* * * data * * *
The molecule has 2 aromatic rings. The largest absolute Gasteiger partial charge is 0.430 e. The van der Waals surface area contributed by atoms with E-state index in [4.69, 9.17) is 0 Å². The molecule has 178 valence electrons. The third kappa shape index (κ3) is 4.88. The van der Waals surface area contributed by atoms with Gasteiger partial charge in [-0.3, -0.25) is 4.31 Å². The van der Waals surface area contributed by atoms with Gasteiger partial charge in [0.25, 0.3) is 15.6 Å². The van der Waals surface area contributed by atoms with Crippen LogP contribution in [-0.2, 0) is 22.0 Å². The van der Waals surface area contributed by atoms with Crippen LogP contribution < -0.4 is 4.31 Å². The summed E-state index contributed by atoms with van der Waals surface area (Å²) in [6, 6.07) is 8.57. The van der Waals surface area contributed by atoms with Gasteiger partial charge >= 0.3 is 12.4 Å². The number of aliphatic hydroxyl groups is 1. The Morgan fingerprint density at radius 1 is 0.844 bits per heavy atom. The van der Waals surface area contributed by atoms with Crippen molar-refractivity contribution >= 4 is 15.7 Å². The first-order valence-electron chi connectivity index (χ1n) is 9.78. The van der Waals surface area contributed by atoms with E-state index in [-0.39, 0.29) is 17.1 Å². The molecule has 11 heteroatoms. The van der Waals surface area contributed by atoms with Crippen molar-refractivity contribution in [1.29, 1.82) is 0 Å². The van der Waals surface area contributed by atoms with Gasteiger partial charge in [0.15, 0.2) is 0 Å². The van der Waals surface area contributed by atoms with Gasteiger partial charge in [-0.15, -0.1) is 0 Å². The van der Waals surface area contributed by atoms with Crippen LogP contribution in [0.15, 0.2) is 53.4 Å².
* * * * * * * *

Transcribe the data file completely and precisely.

The molecule has 2 aromatic rings. The largest absolute Gasteiger partial charge is 0.430 e. The van der Waals surface area contributed by atoms with E-state index in [4.69, 9.17) is 0 Å². The molecule has 178 valence electrons. The third kappa shape index (κ3) is 4.88. The van der Waals surface area contributed by atoms with Gasteiger partial charge in [-0.3, -0.25) is 4.31 Å². The van der Waals surface area contributed by atoms with Gasteiger partial charge in [0.25, 0.3) is 15.6 Å². The van der Waals surface area contributed by atoms with Crippen LogP contribution in [-0.2, 0) is 22.0 Å². The van der Waals surface area contributed by atoms with Crippen LogP contribution < -0.4 is 4.31 Å². The summed E-state index contributed by atoms with van der Waals surface area (Å²) in [6, 6.07) is 8.57. The van der Waals surface area contributed by atoms with Gasteiger partial charge >= 0.3 is 12.4 Å². The number of aliphatic hydroxyl groups is 1. The Morgan fingerprint density at radius 1 is 0.844 bits per heavy atom. The van der Waals surface area contributed by atoms with Crippen molar-refractivity contribution >= 4 is 15.7 Å². The first-order valence-electron chi connectivity index (χ1n) is 9.78. The van der Waals surface area contributed by atoms with E-state index in [-0.39, 0.29) is 17.1 Å². The molecule has 11 heteroatoms. The van der Waals surface area contributed by atoms with Crippen molar-refractivity contribution in [1.29, 1.82) is 0 Å². The van der Waals surface area contributed by atoms with Gasteiger partial charge in [0.15, 0.2) is 0 Å². The van der Waals surface area contributed by atoms with Gasteiger partial charge in [-0.15, -0.1) is 0 Å². The van der Waals surface area contributed by atoms with Crippen LogP contribution in [0.15, 0.2) is 53.4 Å².